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Question

332. Deputy Terence Flanagan asked the Minister for Justice and Equality the steps being taken to target the practice of sex trafficking here; and if she will make a statement on the matter. [2586/15]

Answer

Minister for Justice and Equality (Deputy Frances Fitzgerald): Strong legislative, administrative and operational measures have been put in place to combat and prevent trafficking in human beings including for the purpose of sexual exploitation. Since 2009, trafficking in human beings has been identified by An Garda Síochána as one of the priorities in its Annual Policing Plan with a focus on the prevention and detection of human trafficking.
The Criminal Law (Human Trafficking) Act 2008 provides for penalties of up to life imprisonment and, at the discretion of the court, a fine for persons who traffic or attempt to traffic other persons including for the purpose of sexual exploitation. It also makes it an offence to sell or offer for sale or to purchase or offer to purchase any person for any purpose. Penalties of up to life imprisonment and, at the discretion of the court, a fine apply in respect of these offences. Furthermore it is an offence for a person to solicit for prostitution a person who s/he knows or has reasonable grounds for believing is a trafficked person. The penalty can be up to five years imprisonment and/or an unlimited fine on conviction on indictment.
There is a dedicated Anti-Human Trafficking Unit (AHTU) in my Department to ensure that the State's response to human trafficking is coordinated and comprehensive. In addition to this dedicated Unit there are 3 other dedicated Units in State Agencies dealing with the issue namely:
- the Human Trafficking Investigation and Co-ordination Unit in An Garda Síochána;
- the Anti-Human Trafficking Team in the Health Service Executive;
- and a specialised Human Trafficking legal team in the Legal Aid Board.
The State provides a wide range of support services to victims of human trafficking including those persons who have been trafficked for the purpose of sexual exploitation. These services include accommodation, medical care and planning, psychological assistance, material assistance, legal aid and advice, immigration and residence permissions, vocational training and education.
Specific detailed training is provided to members of An Garda Síochána. Almost 4000 members of An Garda Síochána have received awareness training in human trafficking and over 900 have participated in the in-depth training course developed jointly by An Garda Síochána and the International Organisation for Migration (IOM). A module dealing with human trafficking forms part of the training programme for all new recruits to An Garda Síochána. There are also a wide range of other training and awareness raising activities on-going and extensive consultation structures exist with up to 70 State Agencies, Non- Governmental Organisations and International Organisations.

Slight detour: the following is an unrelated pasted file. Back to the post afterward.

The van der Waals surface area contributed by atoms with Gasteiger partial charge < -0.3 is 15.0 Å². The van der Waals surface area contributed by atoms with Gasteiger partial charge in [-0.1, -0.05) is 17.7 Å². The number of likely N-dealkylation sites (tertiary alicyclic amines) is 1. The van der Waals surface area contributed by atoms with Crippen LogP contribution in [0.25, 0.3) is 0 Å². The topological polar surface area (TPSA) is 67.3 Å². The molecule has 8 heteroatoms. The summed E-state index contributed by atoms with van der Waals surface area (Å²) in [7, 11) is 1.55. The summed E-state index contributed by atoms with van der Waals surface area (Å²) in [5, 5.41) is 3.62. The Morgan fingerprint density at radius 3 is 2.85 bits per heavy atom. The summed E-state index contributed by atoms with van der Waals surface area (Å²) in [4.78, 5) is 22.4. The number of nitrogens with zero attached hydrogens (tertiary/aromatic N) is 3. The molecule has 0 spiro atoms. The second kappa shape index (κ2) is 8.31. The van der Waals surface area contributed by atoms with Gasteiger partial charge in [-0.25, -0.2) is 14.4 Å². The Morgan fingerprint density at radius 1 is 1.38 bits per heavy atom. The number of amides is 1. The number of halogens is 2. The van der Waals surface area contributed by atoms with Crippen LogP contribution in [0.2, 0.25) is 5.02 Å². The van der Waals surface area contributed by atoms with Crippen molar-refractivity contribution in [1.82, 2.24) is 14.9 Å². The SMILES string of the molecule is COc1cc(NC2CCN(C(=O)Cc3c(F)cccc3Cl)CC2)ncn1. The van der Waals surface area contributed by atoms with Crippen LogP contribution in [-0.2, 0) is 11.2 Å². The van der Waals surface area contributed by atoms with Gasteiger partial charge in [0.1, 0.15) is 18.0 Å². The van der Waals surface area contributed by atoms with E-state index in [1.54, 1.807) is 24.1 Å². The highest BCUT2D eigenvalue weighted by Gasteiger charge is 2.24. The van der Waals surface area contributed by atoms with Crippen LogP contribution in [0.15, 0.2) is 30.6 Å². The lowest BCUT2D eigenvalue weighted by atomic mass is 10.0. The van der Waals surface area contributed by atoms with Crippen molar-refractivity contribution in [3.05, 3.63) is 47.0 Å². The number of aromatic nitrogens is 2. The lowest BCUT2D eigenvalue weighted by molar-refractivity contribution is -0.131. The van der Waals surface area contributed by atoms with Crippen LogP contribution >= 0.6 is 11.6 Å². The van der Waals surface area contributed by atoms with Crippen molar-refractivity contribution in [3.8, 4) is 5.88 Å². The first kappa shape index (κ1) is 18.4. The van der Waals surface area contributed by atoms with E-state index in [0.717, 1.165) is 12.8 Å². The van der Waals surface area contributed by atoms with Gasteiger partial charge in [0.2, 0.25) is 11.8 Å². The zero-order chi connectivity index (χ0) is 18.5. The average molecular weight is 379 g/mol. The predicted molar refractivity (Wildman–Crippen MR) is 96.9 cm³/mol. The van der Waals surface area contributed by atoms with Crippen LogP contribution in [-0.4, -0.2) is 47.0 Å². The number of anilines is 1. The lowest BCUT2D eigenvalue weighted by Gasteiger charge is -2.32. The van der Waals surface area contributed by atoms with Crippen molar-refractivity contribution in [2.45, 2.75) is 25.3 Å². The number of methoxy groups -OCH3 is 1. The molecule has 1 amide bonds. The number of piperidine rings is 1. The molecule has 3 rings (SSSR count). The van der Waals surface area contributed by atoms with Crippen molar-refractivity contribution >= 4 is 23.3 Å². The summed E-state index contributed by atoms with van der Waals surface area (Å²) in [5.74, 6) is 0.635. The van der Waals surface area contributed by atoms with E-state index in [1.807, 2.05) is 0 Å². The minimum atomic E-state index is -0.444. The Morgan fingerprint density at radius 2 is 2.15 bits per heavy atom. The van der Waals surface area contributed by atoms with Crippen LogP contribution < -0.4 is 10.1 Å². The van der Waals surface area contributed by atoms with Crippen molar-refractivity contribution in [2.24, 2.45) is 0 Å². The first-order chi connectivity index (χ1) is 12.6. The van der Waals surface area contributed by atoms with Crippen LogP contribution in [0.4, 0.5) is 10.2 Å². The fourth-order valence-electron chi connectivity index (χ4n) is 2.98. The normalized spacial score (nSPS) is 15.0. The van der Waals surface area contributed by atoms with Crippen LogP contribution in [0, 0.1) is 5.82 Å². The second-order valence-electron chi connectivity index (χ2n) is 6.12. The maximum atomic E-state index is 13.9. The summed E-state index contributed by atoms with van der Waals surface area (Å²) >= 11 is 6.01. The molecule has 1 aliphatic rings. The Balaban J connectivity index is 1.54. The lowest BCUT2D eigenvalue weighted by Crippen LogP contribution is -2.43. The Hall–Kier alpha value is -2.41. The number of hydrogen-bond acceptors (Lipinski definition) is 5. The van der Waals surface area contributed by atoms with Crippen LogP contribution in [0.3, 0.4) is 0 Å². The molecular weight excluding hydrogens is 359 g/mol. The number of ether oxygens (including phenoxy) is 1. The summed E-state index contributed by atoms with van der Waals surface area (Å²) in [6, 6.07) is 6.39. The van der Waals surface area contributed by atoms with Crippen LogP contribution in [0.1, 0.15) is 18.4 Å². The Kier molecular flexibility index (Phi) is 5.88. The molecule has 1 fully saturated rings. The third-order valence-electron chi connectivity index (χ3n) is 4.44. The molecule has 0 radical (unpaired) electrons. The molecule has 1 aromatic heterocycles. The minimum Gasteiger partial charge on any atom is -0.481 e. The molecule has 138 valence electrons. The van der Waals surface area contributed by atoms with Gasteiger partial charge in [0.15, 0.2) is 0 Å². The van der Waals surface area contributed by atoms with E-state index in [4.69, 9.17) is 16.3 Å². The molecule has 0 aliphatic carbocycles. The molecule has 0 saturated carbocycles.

AHTU, in partnership with Ruhama, has been successful in obtaining EU funding for a project aimed at delivering activities that promote zero tolerance of human trafficking as a form of violence against women. This project has two strands: one aimed at women at risk of sexual exploitation and another aimed at men and boys promoting zero tolerance of human trafficking as a form of violence against women. Activities under both strands of this project will occur this year.
I am committed to ensuring that the measures taken to combat human trafficking for sexual exploitation, including legislation, are adequate. To this end, on 27 November 2014, I published the General Scheme of the Criminal Law (Sexual Offences) Bill 2014 which includes two new offences of purchasing, in the context of prostitution, sexual services. The first is a general offence of purchasing sexual services which carries a penalty of a fine of up to €500 for a first offence and fines of up to €1000 for a second or subsequent offence. The second is the offence of purchasing a sexual service from a trafficked person and carries a potential penalty of up to 5 years imprisonment and/or a fine. In both cases, the person selling the sexual service will not be subject to an offence.
Unlike the existing offences relating to prostitution such as soliciting, loitering or brothel keeping, the new offences will specifically target the demand for prostitution.The purpose of this new legislation is to reduce the demand for the services of victims of human trafficking who are being sexually exploited in prostitution. My primary concern in introducing these provisions is to vindicate the human rights of those trafficked for the purpose of sexual exploitation.